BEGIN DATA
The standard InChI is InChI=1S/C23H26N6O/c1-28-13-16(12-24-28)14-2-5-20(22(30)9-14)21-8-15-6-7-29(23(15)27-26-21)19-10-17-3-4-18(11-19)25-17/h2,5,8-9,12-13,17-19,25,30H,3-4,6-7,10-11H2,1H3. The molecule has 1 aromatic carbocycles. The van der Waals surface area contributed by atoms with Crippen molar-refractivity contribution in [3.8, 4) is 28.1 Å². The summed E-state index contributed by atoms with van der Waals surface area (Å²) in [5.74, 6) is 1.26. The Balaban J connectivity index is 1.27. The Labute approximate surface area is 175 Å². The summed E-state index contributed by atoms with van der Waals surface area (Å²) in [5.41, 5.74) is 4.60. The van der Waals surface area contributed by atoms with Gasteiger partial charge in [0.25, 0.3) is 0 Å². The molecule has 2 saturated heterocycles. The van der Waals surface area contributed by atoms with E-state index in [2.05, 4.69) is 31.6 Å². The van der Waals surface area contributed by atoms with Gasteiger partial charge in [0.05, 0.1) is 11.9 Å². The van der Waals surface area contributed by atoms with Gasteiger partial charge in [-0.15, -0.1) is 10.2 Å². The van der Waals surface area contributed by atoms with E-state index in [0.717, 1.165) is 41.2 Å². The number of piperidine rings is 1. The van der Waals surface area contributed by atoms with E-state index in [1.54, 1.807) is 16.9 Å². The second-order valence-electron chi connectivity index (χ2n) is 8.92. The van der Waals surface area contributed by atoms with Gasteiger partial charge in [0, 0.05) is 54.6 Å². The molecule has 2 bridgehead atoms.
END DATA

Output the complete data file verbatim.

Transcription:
The standard InChI is InChI=1S/C23H26N6O/c1-28-13-16(12-24-28)14-2-5-20(22(30)9-14)21-8-15-6-7-29(23(15)27-26-21)19-10-17-3-4-18(11-19)25-17/h2,5,8-9,12-13,17-19,25,30H,3-4,6-7,10-11H2,1H3. The molecule has 1 aromatic carbocycles. The van der Waals surface area contributed by atoms with Crippen molar-refractivity contribution in [3.8, 4) is 28.1 Å². The summed E-state index contributed by atoms with van der Waals surface area (Å²) in [5.74, 6) is 1.26. The Balaban J connectivity index is 1.27. The Labute approximate surface area is 175 Å². The summed E-state index contributed by atoms with van der Waals surface area (Å²) in [5.41, 5.74) is 4.60. The van der Waals surface area contributed by atoms with Gasteiger partial charge in [0.25, 0.3) is 0 Å². The molecule has 2 saturated heterocycles. The van der Waals surface area contributed by atoms with E-state index in [2.05, 4.69) is 31.6 Å². The van der Waals surface area contributed by atoms with Gasteiger partial charge in [0.05, 0.1) is 11.9 Å². The van der Waals surface area contributed by atoms with Gasteiger partial charge in [-0.15, -0.1) is 10.2 Å². The van der Waals surface area contributed by atoms with E-state index in [0.717, 1.165) is 41.2 Å². The number of piperidine rings is 1. The van der Waals surface area contributed by atoms with E-state index in [1.54, 1.807) is 16.9 Å². The second-order valence-electron chi connectivity index (χ2n) is 8.92. The van der Waals surface area contributed by atoms with Gasteiger partial charge in [0, 0.05) is 54.6 Å². The molecule has 2 bridgehead atoms.